Paul was a Pharisee, educated, refined, and caught the fire, so to speak, after Yeshua’s life on earth ended. Prior to his conversion he spent a fair amount of time criticizing the new “Christians” to the point that he believed in the death sentence for the heresy of claiming Yeshua the Messiah.  Paul’s  ministry was primarily to the Gentile, and his message was a message of love and acceptance by God, trust with little emphasis on “works” and he believed there to be no distinction between Jew and Gentile in the eyes of God. Paul had persecuted God’s people for belief in His Son, God Incarnate. How do you atone for that with works? You can’t, and so I believe Paul’s ministry was borne of his forgiveness and acceptance by God in spite of his former behavior. 

Today, as then, there are Peter’s, Paul’s, and James’s preaching and teaching their interpretation of the scriptures. How God has revealed Himself to us colors and forms our interpretation of who He is. Each of those He calls have a different ministry; to bring God to others, and very often it is in the way He manifested Himself to them and within the confines of their unique personalities and bents. In this way God reaches ALL people.

Is one interpretation more “right” than another? I don’t think so. We interpret life through the lens of our own beliefs, values, and experiences. Some people are more comfortable within the confines of dogma and rigid doctrine, others are comfortable outside the box. Neither is right or wrong, good or bad, fact or fiction. God meets us where we are and walks our journey with us, revealing Himself to us as He sees fit; sometimes within the confines of our comfort zone, sometimes not so much.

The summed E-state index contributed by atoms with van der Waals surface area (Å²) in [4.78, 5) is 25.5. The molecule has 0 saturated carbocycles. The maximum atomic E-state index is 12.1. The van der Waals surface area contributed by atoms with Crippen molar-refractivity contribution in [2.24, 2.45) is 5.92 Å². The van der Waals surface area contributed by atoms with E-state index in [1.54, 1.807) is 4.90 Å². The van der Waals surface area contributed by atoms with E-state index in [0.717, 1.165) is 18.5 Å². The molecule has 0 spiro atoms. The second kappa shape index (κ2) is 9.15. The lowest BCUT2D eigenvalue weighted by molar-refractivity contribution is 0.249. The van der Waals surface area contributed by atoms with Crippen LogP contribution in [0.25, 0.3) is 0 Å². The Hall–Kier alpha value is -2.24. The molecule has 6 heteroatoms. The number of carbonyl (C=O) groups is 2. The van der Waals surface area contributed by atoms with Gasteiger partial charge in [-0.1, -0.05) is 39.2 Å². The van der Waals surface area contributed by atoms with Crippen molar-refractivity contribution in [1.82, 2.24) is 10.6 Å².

We are not required to be perfect, acceptable, clean, sinless – pick an adjective – in order to have a relationship, or ministry for that matter, with God. Let that digest for just a moment. Maybe you have never heard that before, never had someone say it is ok to be who you are with God and not be afraid of being rejected. There is a place for you in His Kingdom, and the truth is that we all are called to bring God to others.